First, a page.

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“It’s the end of a taboo and discrimination,” France’s Health Minister Marisol Touraine said when she announced in November that France was moving to lift the ban that went into force in 1983, shortly after the HIV virus was discovered.
“Donating blood is an act of generosity, of citizenship, which shouldn’t be conditional upon a [person’s] sexual orientation,” the minister said at the time.
France’s ban on lesbians donating blood was lifted in 2002.
Activists and rights groups hailed the lifting of the ban, which was one of President François Hollande’s 2012 election promises. The move comes three years after the Socialist government pushed through a law legalising gay marriage.
“This is a good sign, which shows that men who have sex with other men are becoming less stigmatised … It’s helping them move towards a situation that is more equal,” said Sophie Aujean, senior policy officer at the European branch of the International Lesbian and Gay Association (ILGA), in comments to FRANCE 24.
However, she said, the fact that this donor group will still have to abstain from sex with other males for a total of 12 months before they can donate is unfair – no restrictions of any kind are placed on the sexual practices of straight blood donors. For the donation of plasma, gay males are required to abstain from sex for four months.
“A year is a very long time, and will probably mean that a lot of men who have sex with other men will opt out of donating blood because of it,” she said.
“Four months would be more reasonable,” she added.
Virginie Combe, vice-president of the French rights group SOS Homophobia, agreed, calling the lifting of the ban a “first step” for the LGBT community in France, but adding that the year-long celibacy requirement is excessive.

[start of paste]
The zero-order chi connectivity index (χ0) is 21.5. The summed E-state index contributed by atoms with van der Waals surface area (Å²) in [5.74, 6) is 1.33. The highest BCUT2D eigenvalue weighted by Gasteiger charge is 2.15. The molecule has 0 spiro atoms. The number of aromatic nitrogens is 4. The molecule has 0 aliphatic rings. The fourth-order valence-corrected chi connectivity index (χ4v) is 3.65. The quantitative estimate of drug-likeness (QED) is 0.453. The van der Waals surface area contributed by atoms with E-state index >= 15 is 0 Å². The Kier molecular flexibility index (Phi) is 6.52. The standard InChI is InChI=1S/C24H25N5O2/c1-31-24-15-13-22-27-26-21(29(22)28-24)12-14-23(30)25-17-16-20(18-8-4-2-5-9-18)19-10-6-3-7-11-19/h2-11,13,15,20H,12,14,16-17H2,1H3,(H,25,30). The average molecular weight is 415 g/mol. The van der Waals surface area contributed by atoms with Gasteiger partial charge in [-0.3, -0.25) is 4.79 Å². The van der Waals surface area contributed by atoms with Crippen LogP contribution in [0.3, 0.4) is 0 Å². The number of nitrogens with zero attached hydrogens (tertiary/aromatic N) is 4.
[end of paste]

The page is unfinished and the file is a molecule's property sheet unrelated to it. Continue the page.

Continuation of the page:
“There is no way to say that a married and faithful homosexual couple is more at risk than a married and faithful heterosexual couple,” she said.
The government has said that the length of the celibacy requirement is likely to be reduced if studies confirm that it is unnecessary.
Lack of awareness
ILGA’s Aujean said that although France has progressed when it comes to tackling LGBT issues during Hollande’s time in office, many are still disappointed that new legislation hasn’t been more ambitious, for example, ensuring that LGBT issues are talked about more in schools. Aujean believes they have not been more proactive due to pressure from France’s more conservative forces.
Aujean also said, “I’m not sure that the lifting the ban will change all that much, because I don’t think a lot of people were aware of the fact that men who have sex with other men still weren’t able to donate.”
“Yes, gay marriage has been pushed through [under this government], but there was never much discussion about why it was so important. The government didn’t take the lead in talking about the human rights issue, for example,” she said.
In the run-up to the 2012 elections, Hollande and far-left leader Jean-Luc Mélenchon both vowed to lift the ban on blood donations from the gay male community if they were elected, while former president Nicolas Sarkozy and far-right leader Marine Le Pen said they would not.
Benoît Vallet, the head of France’s national health agency DSG, estimates that the lifting of the ban for gay males will translate into 21,000 new donors, or 37,000 more donations per year.
In 2014, 1.6 million people donated blood in France, and their blood was screened for blood transmissible diseases including syphilis, viral hepatitis B and C, HIV and HTLV. Among that number of donors, between 10 and 15 are every year found to be carrying the HIV virus, meaning the residual risk of receiving HIV contaminated blood is about one in 3.5 million. The most recent case of a patient contracting the HIV virus in France after receiving donated blood was reported 13 years ago.